If you were wondering what the Parks Department’s next move would be after all the attention given to the perpetually dying trees that line the Washington Square fountain, it appeared when four new trees were planted mid-last week…
When NBC New York featured a segment on this story in late September, the New York City Parks Department told reporter Chris Glorioso:
“We have experienced a series of failed plantings for the Zelkova trees in the area around Washington Square Park’s plaza. We are investigating potential causes of why trees are not surviving here and will conduct soil tests, examine the drainage, and determine if there is a problem with this particular species.”
At the time, Glorioso spoke to an arborist, Ralph Padilla, who stated:
“It was planted incorrectly,” he said after examining the dead tree near the arch. “It was planted too deep.”
“The giveaway is that all trees, before they enter the soil [should] flare out slightly at the base,” he said.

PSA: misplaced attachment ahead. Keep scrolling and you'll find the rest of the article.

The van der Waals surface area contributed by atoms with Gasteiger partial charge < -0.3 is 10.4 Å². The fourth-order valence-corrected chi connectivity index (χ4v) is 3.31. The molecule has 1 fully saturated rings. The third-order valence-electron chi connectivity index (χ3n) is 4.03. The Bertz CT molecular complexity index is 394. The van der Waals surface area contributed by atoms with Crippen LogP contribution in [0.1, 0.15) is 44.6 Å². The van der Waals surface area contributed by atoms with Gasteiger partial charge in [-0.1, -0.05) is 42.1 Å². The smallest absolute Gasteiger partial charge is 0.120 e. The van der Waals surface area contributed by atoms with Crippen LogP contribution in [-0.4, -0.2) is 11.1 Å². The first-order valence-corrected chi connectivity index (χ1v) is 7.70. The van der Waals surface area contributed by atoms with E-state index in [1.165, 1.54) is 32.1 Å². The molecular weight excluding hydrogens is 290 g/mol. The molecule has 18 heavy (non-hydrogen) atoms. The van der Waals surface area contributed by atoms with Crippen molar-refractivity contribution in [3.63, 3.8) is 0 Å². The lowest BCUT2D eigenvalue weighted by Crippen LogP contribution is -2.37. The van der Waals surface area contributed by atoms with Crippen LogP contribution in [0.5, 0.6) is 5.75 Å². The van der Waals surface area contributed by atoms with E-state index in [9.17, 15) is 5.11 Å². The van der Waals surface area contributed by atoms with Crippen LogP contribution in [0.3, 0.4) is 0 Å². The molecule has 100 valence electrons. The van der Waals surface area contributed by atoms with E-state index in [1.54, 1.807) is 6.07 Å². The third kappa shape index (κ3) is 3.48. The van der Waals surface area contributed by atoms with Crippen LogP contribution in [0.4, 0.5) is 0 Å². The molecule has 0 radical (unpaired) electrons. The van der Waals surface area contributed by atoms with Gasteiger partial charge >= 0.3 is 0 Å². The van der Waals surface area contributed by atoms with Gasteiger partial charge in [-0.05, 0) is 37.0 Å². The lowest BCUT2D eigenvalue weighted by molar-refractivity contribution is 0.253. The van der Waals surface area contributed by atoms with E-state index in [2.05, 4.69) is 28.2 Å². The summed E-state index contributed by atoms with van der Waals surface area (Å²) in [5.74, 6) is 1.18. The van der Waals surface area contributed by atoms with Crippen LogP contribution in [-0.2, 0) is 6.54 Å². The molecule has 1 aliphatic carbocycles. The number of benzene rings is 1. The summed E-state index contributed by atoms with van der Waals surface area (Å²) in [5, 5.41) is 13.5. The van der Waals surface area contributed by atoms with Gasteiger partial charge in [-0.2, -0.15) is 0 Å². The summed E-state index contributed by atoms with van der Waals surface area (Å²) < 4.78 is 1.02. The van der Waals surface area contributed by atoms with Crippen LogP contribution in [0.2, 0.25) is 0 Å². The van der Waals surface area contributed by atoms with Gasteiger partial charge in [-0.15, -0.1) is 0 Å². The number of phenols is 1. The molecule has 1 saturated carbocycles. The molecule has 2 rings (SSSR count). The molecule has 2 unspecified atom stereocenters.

The dead tree near the arch does not flare out at all, Padilla said. He said it was possible that private contractors or parks personnel repeated the mistake by burying the root balls of eight trees too far beneath the soil, suppressing oxygen supply. When roots are submerged too deeply, recent transplants can die. …
My initial reporting on this in 2009 including speaking to a landscape architect at the Park who revealed that the design was inappropriate for the trees’ survival. He stated that the Parks Department would likely not address the issue sufficiently — due to internal politics and not wanting to ruffle the park’s redesigner – and accurately predicted that this pattern of dying trees would happen repeatedly. Eight young trees have died over four years; in two locations, trees have been planted and died three times in a row. These trees all replaced healthy 40 year old trees axed due to the Bloomberg Administration’s symmetrical “vision” of moving the fountain from its historical location 22 feet east to “align” with the Arch.
The way these four new trees are planted looks exactly the same – in fact, the roots look even more submerged. What do you think? Will the arborcide continue?
Inquiries this blog has made to the city Parks Department as to what their assessment revealed have not been responded to.
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